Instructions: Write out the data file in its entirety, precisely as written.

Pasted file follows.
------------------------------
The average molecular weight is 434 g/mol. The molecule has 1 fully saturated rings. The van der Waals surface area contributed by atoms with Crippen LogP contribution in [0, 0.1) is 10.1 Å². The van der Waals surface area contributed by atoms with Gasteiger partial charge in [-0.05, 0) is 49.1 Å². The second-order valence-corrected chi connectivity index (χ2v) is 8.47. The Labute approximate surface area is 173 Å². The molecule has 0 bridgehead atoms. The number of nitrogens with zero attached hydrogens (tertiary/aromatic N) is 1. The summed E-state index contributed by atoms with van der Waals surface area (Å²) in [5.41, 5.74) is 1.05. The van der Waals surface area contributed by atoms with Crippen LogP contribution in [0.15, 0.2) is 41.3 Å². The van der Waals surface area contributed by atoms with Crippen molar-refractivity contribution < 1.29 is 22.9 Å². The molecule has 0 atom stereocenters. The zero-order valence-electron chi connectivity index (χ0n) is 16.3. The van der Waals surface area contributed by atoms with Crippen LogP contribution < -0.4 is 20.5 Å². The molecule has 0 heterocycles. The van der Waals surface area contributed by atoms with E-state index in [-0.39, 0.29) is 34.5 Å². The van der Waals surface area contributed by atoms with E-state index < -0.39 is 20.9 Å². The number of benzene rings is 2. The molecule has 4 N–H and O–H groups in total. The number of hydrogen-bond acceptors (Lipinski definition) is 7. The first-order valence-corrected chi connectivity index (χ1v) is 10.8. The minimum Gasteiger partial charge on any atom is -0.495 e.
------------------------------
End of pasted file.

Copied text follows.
The average molecular weight is 434 g/mol. The molecule has 1 fully saturated rings. The van der Waals surface area contributed by atoms with Crippen LogP contribution in [0, 0.1) is 10.1 Å². The van der Waals surface area contributed by atoms with Gasteiger partial charge in [-0.05, 0) is 49.1 Å². The second-order valence-corrected chi connectivity index (χ2v) is 8.47. The Labute approximate surface area is 173 Å². The molecule has 0 bridgehead atoms. The number of nitrogens with zero attached hydrogens (tertiary/aromatic N) is 1. The summed E-state index contributed by atoms with van der Waals surface area (Å²) in [5.41, 5.74) is 1.05. The van der Waals surface area contributed by atoms with Crippen LogP contribution in [0.15, 0.2) is 41.3 Å². The van der Waals surface area contributed by atoms with Crippen molar-refractivity contribution < 1.29 is 22.9 Å². The molecule has 0 atom stereocenters. The zero-order valence-electron chi connectivity index (χ0n) is 16.3. The van der Waals surface area contributed by atoms with Crippen LogP contribution < -0.4 is 20.5 Å². The molecule has 0 heterocycles. The van der Waals surface area contributed by atoms with E-state index in [-0.39, 0.29) is 34.5 Å². The van der Waals surface area contributed by atoms with E-state index < -0.39 is 20.9 Å². The number of benzene rings is 2. The molecule has 4 N–H and O–H groups in total. The number of hydrogen-bond acceptors (Lipinski definition) is 7. The first-order valence-corrected chi connectivity index (χ1v) is 10.8. The minimum Gasteiger partial charge on any atom is -0.495 e.